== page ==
Are ya ready for some politics? Republicans and their media surrogates tried mightily to engage in a feat of political jujitsu, turning Democratic presidential nominee Barack Obama’s acceptance speech at Denver’s Invesco Field into an indictment of the candidate — further proof, they argued, of the cult of personality that surrounds his celebrity status. Yet as political theater, Obama’s football-stadium showcase delivered on a scale worthy of its setting. Coming on the heels of Beijing, the extraordinary visual tableau played like the Olympic opening ceremony of political speeches.
Strictly as a televised event, the more than 80,000 people that crammed into the stadium created a dazzling spectacle, from the royal blue carpeting that surrounded him to the musical acts that filled the intervals. Even PBS’ resident conservative, New York Times columnist David Brooks, gave the venue a B-plus or A-minus on style points — a more generous score, incidentally, than anybody would give David Brooks as a TV personality.
For those who have followed the campaign, little of what Obama said was particularly new. Still, the scope of the venue and the significance of the moment elevated the content, which wove Obama’s own self-made story into a grand vision for America, peppered with enough specifics to suit his purpose and notably sharp jabs at his rival, John McCain.
Obama’s rhetoric was crisp, incisive and carefully chosen. He spoke of facing the future in contrast to McCain, who would “keep grasping at the ideas of the past.”
The power of the response within the stadium also gave force to his words, whether it was teary-eyed women as he spoke about the sacrifices of his grandmother or the cascade of flags as he noted that the GOP doesn’t possess a monopoly on patriotism.
Obama argued for finding the grace to bridge America’s divides, yet simultaneously issued his challenges to McCain with passion. To Democrats who have fretted about a bloodless campaign, the speech exhibited a combative streak that he seldom showed while running against fellow Democrat Hillary Rodham Clinton.
Channel surfing through the four days of convention coverage, by the way, only reinforced that the best place to watch was PBS or C-SPAN. Commercial broadcast networks again mostly sat out the convention, while the ever-present cable nets preferred the blather of their insufferable in-house pundits to what the speakers were saying. Desperate to kill time, they preempted Obama’s speech with exhaustive analysis based on advance excerpts — in hindsight an especially silly exercise that ranged from MSNBC’s Rachel Maddow on one end of the political spectrum to Fox News’ pugnacious Dick Morris on the other.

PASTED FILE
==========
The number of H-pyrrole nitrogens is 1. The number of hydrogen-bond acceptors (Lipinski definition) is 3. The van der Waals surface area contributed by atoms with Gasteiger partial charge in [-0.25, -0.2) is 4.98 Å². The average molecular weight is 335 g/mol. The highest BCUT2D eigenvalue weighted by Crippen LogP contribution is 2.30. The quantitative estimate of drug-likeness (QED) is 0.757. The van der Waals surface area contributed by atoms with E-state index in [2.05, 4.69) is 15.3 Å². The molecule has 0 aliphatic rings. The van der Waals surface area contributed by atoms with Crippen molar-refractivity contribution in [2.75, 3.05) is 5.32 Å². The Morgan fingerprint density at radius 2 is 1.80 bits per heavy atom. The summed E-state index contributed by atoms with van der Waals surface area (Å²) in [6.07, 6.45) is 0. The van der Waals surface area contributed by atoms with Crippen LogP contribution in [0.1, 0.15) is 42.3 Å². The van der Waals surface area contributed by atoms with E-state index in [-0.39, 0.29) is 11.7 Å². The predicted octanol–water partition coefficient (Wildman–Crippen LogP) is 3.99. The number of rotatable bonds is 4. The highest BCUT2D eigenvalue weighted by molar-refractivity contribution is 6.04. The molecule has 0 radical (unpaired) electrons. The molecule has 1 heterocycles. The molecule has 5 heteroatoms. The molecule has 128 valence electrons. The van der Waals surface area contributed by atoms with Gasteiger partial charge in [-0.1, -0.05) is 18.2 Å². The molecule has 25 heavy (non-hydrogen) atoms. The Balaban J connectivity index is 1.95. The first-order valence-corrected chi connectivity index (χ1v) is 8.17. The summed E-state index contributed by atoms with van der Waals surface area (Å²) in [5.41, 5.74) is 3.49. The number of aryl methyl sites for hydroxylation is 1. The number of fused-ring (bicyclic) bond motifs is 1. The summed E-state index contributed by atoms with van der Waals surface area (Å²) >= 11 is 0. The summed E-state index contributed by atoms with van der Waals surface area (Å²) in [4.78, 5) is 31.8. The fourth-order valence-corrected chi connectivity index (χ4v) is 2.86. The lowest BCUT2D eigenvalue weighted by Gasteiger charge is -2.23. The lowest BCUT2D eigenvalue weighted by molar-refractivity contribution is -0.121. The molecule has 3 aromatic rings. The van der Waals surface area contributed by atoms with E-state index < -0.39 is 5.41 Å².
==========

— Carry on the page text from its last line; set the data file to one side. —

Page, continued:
While these channels will doubtless extend Republicans the same discourtesy when they assemble in Minnesota, this approach underscores that CNN, Fox News and MSNBC (whose talent spent the week indulging in silly intramural on-air squabbles) are far more concerned with branding and self-aggrandizement than news.
Indeed, before Obama appeared, cable networks spent almost as much time examining the venue of the speech as its content — the perfect metaphor for a medium that invariably exalts style over substance.
The conventions are infomercials, to be sure, but as PBS’ Jim Lehrer has stated, what the organizers choose to present conveys a great deal about the parties, their strategies and their policy priorities.
Through the filter of TV, Obama is tall, handsome, eloquent — strikingly so, on that last point, compared to the current president. Even his youth — generally cast as a negative — could serve him well in debates with McCain, who is seven inches shorter and 25 years his senior. The Republican has the edge in experience and biography; but Obama comes across like gangbusters on television.
Setting politics aside, graded on his delivery, Obama met high expectations and made the sale, to the extent he can. But like so much in the media today, the distribution channel through which one consumed the speech doubtless forecasts how it will be received more than anything the candidate said or didn’t.